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US Buy to Rent Property is the Perfect Stagflation Hedge Until the Fed Decides It's Not

Updated on January 9, 2013
It is now cheaper to rent than to own US housing.
It is now cheaper to rent than to own US housing.

Rising Rents are a Cause and a Symptom of Stagflation

Uncertainty, created by economic weakness, is driving rents higher. This uncertainty is causing Americans to be better renters than buyers of homes. Economic weakness has also caused the Federal Reserve to lower interest rates; and maintain them at these low levels for an extended period of time, which many think will continue into 2015. Mortgage lenders have tightened lending standards, so that many would-be buyers are forced to rent because they don't qualify for a mortgage.The combination of uncertainty and the Federal Reserve has created a situation in which mortgage payments are lower than rental payments on the comparable property.

In addition to the economic fundamentals, a powerful speculative driver has entered the property market; to capitalize upon the tighter lending conditions, low interest rates and high rental demand. This speculative driver, once again, comes from Wall Street. Well capitalized private investment companies are chasing the offer side of the housing market; to create portfolios of rental properties. Ironically, it is the policy makers who called for the infusion of private capital into housing, to take away the moral hazard for the taxpayers in relation to the GSE's (Fannie and Freddie), that have created this second speculative bubble. The profit motive can be understood as the spread between rising rents and falling mortgage interest costs. The situation is made more risky by the fact that since these private sector funds are well capitalized, the banks are willing to extend them greater leverage than they would to an individual. The banks also have an interest to move their underwater property assets off balance sheet; so in effect they simply transfer the assets to the private sector fund and also lend it the money to buy the assets. The banks have just performed the neat trick of improving their perceived credit risk, by reassigning the assets from individuals to large asset managers and hedge funds. The banks have then totally undermined this improved credit strategy by providing leverage to the private sector funds that buy the property assets. The only good news is that the underlying asset is being transferred at a lower price, so therefore the total financial risk is lower than it was back in 2005 to 2007. When the banks start securitizing the loans that they have made to the private sector buyers, we will be back into familiar bubble territory.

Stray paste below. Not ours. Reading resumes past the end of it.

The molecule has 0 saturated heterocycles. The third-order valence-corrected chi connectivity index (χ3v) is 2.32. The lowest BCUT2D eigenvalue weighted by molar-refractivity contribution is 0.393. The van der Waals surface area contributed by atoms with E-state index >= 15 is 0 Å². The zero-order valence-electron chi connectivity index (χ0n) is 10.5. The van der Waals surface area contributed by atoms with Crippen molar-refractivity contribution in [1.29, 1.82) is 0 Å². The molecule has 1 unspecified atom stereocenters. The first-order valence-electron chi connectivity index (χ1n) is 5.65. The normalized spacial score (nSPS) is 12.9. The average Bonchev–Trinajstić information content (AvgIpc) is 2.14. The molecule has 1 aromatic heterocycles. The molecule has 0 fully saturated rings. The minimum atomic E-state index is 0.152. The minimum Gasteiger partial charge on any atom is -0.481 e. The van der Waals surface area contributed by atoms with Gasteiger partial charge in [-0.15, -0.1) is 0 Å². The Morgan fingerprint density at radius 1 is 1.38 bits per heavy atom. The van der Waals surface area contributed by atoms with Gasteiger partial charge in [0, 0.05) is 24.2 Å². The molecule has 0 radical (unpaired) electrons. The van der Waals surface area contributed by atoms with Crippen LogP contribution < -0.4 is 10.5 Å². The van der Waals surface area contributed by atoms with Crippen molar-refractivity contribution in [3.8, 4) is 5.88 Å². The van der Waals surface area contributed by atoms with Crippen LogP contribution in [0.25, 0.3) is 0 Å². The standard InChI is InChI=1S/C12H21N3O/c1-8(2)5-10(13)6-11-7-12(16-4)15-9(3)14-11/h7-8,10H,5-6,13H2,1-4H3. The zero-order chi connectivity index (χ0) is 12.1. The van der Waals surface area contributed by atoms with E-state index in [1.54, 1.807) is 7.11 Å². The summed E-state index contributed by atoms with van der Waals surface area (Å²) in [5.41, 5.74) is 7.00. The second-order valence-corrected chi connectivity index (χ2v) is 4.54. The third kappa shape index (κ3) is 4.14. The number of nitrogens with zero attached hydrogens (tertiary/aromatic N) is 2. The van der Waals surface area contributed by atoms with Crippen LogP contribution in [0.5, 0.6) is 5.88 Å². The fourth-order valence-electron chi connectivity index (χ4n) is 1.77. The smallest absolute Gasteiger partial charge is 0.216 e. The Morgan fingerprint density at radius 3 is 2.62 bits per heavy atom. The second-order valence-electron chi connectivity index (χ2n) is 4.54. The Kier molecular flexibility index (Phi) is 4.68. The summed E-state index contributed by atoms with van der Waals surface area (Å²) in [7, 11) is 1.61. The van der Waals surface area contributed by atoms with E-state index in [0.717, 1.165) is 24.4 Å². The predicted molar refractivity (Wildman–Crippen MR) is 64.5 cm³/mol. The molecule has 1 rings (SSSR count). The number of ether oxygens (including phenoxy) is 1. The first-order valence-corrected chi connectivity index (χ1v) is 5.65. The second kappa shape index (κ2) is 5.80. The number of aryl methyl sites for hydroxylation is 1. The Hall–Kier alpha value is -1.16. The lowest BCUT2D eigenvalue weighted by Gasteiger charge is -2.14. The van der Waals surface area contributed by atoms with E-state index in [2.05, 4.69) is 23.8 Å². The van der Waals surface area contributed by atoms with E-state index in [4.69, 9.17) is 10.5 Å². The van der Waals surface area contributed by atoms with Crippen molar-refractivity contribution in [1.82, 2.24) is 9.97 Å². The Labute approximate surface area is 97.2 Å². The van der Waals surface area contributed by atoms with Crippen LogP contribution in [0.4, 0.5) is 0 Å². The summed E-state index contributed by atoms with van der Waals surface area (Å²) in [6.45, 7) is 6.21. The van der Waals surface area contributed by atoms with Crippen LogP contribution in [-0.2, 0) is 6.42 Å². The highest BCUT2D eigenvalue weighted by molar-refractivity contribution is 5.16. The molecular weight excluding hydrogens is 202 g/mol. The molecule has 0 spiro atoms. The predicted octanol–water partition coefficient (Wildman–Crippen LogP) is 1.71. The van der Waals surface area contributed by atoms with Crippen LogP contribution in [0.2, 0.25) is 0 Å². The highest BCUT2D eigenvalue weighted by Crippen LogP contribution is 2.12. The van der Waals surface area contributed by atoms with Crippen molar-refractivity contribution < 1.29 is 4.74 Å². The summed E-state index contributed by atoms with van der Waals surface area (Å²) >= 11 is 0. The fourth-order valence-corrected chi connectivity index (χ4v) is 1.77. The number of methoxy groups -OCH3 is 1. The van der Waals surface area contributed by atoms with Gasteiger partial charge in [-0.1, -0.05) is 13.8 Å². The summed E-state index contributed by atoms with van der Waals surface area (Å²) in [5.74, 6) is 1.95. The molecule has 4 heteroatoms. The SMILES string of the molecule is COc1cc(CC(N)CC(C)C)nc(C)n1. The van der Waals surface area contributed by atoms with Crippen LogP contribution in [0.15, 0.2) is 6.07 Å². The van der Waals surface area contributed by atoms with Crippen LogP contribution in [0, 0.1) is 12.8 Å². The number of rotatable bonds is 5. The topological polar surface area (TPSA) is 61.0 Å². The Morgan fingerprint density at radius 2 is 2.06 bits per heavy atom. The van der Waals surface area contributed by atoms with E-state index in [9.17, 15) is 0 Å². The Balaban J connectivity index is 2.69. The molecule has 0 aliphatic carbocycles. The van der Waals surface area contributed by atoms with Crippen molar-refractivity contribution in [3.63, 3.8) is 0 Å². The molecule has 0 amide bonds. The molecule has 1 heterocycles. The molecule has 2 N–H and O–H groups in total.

Home prices are now being priced off their rental capitalization rates, rather than the normal supply and demand factors that have traditionally driven the market. Since the weak economy increases rental demand this means that, based on rental capitalization rates, home prices can rise even when the economy and unemployment are weak. A negative feedback loop has been created, in which weaker economic activity actually drives up home prices, because rental demand is rising. Rents and house prices rise, so that inflation is rising at a time when economic activity is falling. This is the classic symptom of Stagflation. The higher rents rise the less money will be available in the economy for consumption. The rise in rents and home prices is therefore a symptom of a speculative form of Stagflation, that is as unsustainable as the property bubble of 2005 -2007.

So far, as rents have risen and consumption has fallen, the Federal Reserve has chosen to ignore the fact that it is creating this unsustainable situation. It seems more concerned with providing the monetary conditions that will allow the banks it protects to move their property inventories onto the private sector. At the point at which this transfer of ownership has been completed, the Fed will then be in a position to think rationally. It will then have to accept that, by providing cheap liquidity, it has actually caused an economic recession by allowing rents to rise and consumption to fall. Far from stimulating employment, Quantitative Easing has killed employment for all except those who are involved in the Buy to Rent sector of the economy.

If the Federal Reserve ever owns up to this unintended consequence, it will then have to normalize interest rates and kill the Buy to Rent speculators. It seems likely that the banks who have moved their assets into the private sector, did so by lending the private sector the money to buy them. We will then have the next property crash. No doubt the banks that kept the loans they made to the private sector buyers of their property assets will then demand another bailout; and no doubt the private sector will raise rents to cover its losses. Holders of the securitized loans of the private sector buyers will have a worthless asset. If rating agencies are involved, it will all look very familiar.

Chairman Bernanke may have managed to retire , as Alan Greenspan did, before the consequences of his policy choices fall due on the Federal Reserve to react to in the same predictable fashion.

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